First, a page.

Extra Money for Borough's Priorities
Detailed proposals have been unveiled which show how the Borough Council is to invest an additional £250,000 into what local people have said is important to them.
The Borough Growth Fund was launched in this financial year and has resulted in £304,000 being used to pay for a series of initiatives which support the Council Plan including new CCTV cameras in the town centre, upgrading car parking machines and electricity for market stalls.
Now, Council Leader Simon Tagg has announced a further £250,000 is to be put into the fund in 2020-21. At Cabinet today the Leader said: “The first year of the fund has proved really successful and has helped us put in place the building blocks which are allowing us to deliver on the priorities that residents have told us about. We are now going to build on those successes.
“The fund will continue to be used to provide pump-priming investment in initiatives that are forecast to generate on-going revenue savings through reducing the costs of service delivery or through the generation of additional income. We are targeting money at areas that we think will make a significant and positive impact for our residents and businesses.”
The money will be split between four areas:-
- £100,000 council modernisation – embedding digitalisation across all services; introducing artificial intelligence and robotics; develop staff skills and invest in apprenticeship opportunities.
- £50,000 building financial sustainability - the Council’s recently appointed Executive Director for Commercial Development and Economic Growth will lead on efforts to “embrace commercial working practices to reduce costs and generate income.”
- £50,000 recycling and climate change – as well as rolling out a new recycling service, the Council will also plant more trees as part of a borough-wide Carbon Capture Parks initiative and also makes bids for funding in the next round of the Government’s Urban Tree Challenge and Woodland Carbon Guarantee.
- £50,000 town centres – this will be used to support the Town Deal bids for Newcastle and Kidsgrove as well as the Future High Streets Fund bid for Newcastle town centre. It will also support rejuvenation of Newcastle market and bring empty council properties back into use.
Cllr. Tagg said: “We have taken some bold and inventive steps since we took over the Council and using our Borough Growth Fund in this way will allow us to continue along that path with a view to delivering on the priorities which are outlined in the Council Plan.
“We carried out a consultation with the public on the budget and the majority of people said town centre regeneration; refuse collection and recycling; parks, playgrounds and open spaces as well as street cleaning were most important to them. We have taken note of that feedback – and the views of other key stakeholders – and this is clearly reflected in the spending proposals we are putting forward for the year ahead.”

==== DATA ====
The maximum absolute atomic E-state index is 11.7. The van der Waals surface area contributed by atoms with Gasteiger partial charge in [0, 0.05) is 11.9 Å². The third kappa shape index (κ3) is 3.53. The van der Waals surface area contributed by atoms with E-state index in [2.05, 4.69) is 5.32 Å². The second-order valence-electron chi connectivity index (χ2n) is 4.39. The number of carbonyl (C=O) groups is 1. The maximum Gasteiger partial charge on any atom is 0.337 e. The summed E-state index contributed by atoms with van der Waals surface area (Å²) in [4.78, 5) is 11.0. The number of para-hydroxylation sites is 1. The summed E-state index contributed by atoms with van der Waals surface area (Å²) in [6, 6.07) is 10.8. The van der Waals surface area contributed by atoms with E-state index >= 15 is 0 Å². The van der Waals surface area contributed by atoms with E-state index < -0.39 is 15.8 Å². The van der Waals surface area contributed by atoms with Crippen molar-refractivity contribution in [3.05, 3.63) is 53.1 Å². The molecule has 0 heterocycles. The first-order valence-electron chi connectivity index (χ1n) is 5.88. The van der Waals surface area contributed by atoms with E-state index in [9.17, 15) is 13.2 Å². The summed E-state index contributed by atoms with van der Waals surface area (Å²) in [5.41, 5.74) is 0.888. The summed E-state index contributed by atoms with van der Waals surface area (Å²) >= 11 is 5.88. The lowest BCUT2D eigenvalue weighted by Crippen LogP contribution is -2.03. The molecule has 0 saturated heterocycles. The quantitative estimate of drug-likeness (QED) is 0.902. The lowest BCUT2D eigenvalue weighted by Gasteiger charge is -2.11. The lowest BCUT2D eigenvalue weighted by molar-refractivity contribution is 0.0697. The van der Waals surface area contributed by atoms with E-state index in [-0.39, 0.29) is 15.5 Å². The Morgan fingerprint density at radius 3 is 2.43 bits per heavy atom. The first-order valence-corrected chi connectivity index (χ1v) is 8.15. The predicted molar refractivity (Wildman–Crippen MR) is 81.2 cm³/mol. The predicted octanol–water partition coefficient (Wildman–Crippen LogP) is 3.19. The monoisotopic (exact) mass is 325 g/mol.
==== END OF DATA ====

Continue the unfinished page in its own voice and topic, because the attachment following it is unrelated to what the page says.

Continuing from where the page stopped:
Details of how the fund will be utilised were included at a meeting of Cabinet where councillors considered Council Tax levels for 2020-21. These show that the Borough Council’s share of bills for the year ahead will rise by less than 10p per week for the vast majority of residents.
Properties in tax bands A, B and C – which make up 70 per cent of all households in Newcastle-under-Lyme – will pay an additional eight, nine and 10 pence each week if the Cabinet proposals are agreed at Full Council later this month.
A 2.5 per cent rise in the Borough Council’s share of Council Tax bills is below the 2.99 per cent rises implemented over recent years.
The Council faces a “gap” of £1,249,000 in 2020/21 between what it needs to spend and the finance it has available.
A range of measures have been put forward to bridge the gap while at the same time avoiding redundancies, investing in services and the Borough Growth Fund as well as keeping the borough’s share of any Council Tax rise down to just a few pence a week for most people.
Action planned for 2020/21 to tackle the budget gap include £135,000 in extra income; £495,000 from staffing-related measures including a restructure in Revenues and Benefits and Customer Services; £590,000 from a growth in the Business Rates Collection Fund and a growth in Council Tax incomes because more homes have been built.
As well as bridging the financial gap for 2020/21, the Council faces further budgetary pressures in the four years to come with the authority’s Medium Term Financial Strategy pointing to required savings of £1,367,000 in 2021/21, another £1,115,000 the year after, £1,106,000 in 2023/24 and £858,000 in the 12 month period following that.
In addition to its revenue proposals, the Borough Council has also outlined what it intends to spend as part of its Capital Programme.
Between 2020/21 to 2022/23 it is proposing capital investment of £24,587,000 which includes £3,151,000 for the refurbishment of Kidsgrove sports centre; £4.7 million on improving recycling services and almost £1 million on the continued modernisation of the Borough Council.
Last updated 12 February 2020
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